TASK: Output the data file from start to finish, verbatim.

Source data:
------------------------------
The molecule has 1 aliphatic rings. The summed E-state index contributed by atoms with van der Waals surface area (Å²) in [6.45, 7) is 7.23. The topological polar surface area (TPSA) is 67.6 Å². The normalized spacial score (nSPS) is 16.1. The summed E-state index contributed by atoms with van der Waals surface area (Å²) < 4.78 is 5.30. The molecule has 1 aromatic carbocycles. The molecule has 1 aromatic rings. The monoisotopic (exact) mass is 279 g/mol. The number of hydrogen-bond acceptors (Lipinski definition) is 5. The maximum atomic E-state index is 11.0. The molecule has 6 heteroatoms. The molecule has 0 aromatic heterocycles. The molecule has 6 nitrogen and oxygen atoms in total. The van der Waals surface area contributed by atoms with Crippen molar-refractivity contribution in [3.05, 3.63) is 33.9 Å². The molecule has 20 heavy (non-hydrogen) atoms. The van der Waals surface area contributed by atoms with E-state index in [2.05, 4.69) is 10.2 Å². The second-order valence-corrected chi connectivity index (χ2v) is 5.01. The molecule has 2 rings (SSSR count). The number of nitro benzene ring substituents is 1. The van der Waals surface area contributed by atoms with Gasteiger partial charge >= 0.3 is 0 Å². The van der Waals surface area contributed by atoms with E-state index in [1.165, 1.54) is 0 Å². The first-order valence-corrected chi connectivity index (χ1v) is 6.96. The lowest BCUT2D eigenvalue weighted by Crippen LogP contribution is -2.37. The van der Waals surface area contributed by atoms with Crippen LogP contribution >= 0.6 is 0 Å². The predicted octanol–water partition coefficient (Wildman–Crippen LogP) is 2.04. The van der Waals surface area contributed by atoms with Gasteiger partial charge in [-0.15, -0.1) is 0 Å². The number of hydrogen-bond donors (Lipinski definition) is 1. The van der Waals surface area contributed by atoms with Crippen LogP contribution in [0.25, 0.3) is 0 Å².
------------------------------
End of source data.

The molecule has 1 aliphatic rings. The summed E-state index contributed by atoms with van der Waals surface area (Å²) in [6.45, 7) is 7.23. The topological polar surface area (TPSA) is 67.6 Å². The normalized spacial score (nSPS) is 16.1. The summed E-state index contributed by atoms with van der Waals surface area (Å²) < 4.78 is 5.30. The molecule has 1 aromatic carbocycles. The molecule has 1 aromatic rings. The monoisotopic (exact) mass is 279 g/mol. The number of hydrogen-bond acceptors (Lipinski definition) is 5. The maximum atomic E-state index is 11.0. The molecule has 6 heteroatoms. The molecule has 0 aromatic heterocycles. The molecule has 6 nitrogen and oxygen atoms in total. The van der Waals surface area contributed by atoms with Crippen molar-refractivity contribution in [3.05, 3.63) is 33.9 Å². The molecule has 20 heavy (non-hydrogen) atoms. The van der Waals surface area contributed by atoms with E-state index in [2.05, 4.69) is 10.2 Å². The second-order valence-corrected chi connectivity index (χ2v) is 5.01. The molecule has 2 rings (SSSR count). The number of nitro benzene ring substituents is 1. The van der Waals surface area contributed by atoms with Gasteiger partial charge >= 0.3 is 0 Å². The van der Waals surface area contributed by atoms with E-state index in [1.165, 1.54) is 0 Å². The first-order valence-corrected chi connectivity index (χ1v) is 6.96. The lowest BCUT2D eigenvalue weighted by Crippen LogP contribution is -2.37. The van der Waals surface area contributed by atoms with Crippen LogP contribution >= 0.6 is 0 Å². The predicted octanol–water partition coefficient (Wildman–Crippen LogP) is 2.04. The van der Waals surface area contributed by atoms with Gasteiger partial charge in [-0.15, -0.1) is 0 Å². The number of hydrogen-bond donors (Lipinski definition) is 1. The van der Waals surface area contributed by atoms with Crippen LogP contribution in [0.25, 0.3) is 0 Å².